Plaque bearing William Burges's name, St. Fin Barre's Cathedral (variously spelt). Building designed by Burges 1862-63; consecrated 1870; fully completed 1879. Cork, Republic of Ireland. Photograph and text 2006 by Jacqueline Banerjee, 2009. [You may use this image without prior permission for any scholarly or educational purpose as long as you (1) credit the photographer and (2) link your document to this URL.]

Amid the "single iconographic scheme" of the stained glass windows (Williams 6), which progresses from the Old Testament at the west end to the New Testament in the ambulatory, is one erected by Alfred Burges to the memory of his eldest son, "Architect of this cathedral." Designed by Burges himself, it shows the King of Heaven presiding over the four apostles, who hold open the Word of God. As elsewhere in the cathedral, Matthew is shown in human form, while Mark is shown as a lion, Luke as an ox and John as an eagle. Below them flame the seven candles of Revelations 1:20, representing the seven churches of Asia Minor. Under the inscription is a simple shield and a small, worn-looking plaque with a mosaic surround, bearing Burges's entwined initials and name.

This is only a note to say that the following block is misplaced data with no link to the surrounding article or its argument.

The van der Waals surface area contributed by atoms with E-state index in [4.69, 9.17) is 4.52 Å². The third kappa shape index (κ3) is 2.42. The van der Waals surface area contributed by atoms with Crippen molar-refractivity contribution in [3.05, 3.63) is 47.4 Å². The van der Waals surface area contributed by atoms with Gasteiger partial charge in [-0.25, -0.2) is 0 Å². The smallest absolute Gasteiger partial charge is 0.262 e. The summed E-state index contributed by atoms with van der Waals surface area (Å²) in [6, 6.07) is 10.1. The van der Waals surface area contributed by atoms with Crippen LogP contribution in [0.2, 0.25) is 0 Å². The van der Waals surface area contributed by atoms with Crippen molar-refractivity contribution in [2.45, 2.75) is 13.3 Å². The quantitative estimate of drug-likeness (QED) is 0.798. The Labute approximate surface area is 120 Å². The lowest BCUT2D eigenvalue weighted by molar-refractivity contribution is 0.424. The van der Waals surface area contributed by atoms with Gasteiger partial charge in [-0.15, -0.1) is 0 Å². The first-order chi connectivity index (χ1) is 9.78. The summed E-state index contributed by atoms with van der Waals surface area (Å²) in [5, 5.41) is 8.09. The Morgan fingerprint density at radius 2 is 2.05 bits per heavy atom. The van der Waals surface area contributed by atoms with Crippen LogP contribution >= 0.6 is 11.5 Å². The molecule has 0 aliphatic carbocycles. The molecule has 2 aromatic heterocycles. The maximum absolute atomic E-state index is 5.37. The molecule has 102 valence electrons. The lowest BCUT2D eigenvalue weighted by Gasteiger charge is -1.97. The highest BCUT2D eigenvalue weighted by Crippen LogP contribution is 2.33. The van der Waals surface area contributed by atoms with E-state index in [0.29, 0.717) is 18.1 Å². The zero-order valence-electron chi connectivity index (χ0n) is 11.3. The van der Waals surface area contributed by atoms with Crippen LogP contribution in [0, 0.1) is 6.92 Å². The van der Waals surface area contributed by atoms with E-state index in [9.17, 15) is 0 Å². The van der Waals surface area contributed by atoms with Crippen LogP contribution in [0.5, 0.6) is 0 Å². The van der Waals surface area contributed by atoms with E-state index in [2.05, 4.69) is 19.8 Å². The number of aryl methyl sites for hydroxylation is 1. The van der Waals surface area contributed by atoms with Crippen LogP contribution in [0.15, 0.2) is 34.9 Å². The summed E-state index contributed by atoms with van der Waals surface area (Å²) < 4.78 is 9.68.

However, everything here, including the church fittings, furnishings, mosaics, ironwork and stained glass, shows Burges's distinctive hand, making the whole cathedral a memorial to him and to his own distinctive style of "Burgesian Gothic."

Other Views and Related Material

References

Crook, J. Mordaunt. "Burges, Wiliam (1827-1881)." Oxford Dictionary of National Biography. Online ed. Viewed 23 August 2009.

"St Fin Barre's Cathedral, Cork" (welcome leaflet available in the cathedral).

"The Present Cathedral" (Cathedral website). Viewed 23 August 2009.

Turnor, Reginald. Nineteenth Century Architecture in Britain. London: Batsford, 1950.

Williams, Matthew. William Burges, 1827-81. Andover, Hants: Jarrold Publishing (Pitkin Guide), 2007.


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Last modified 30 August 2009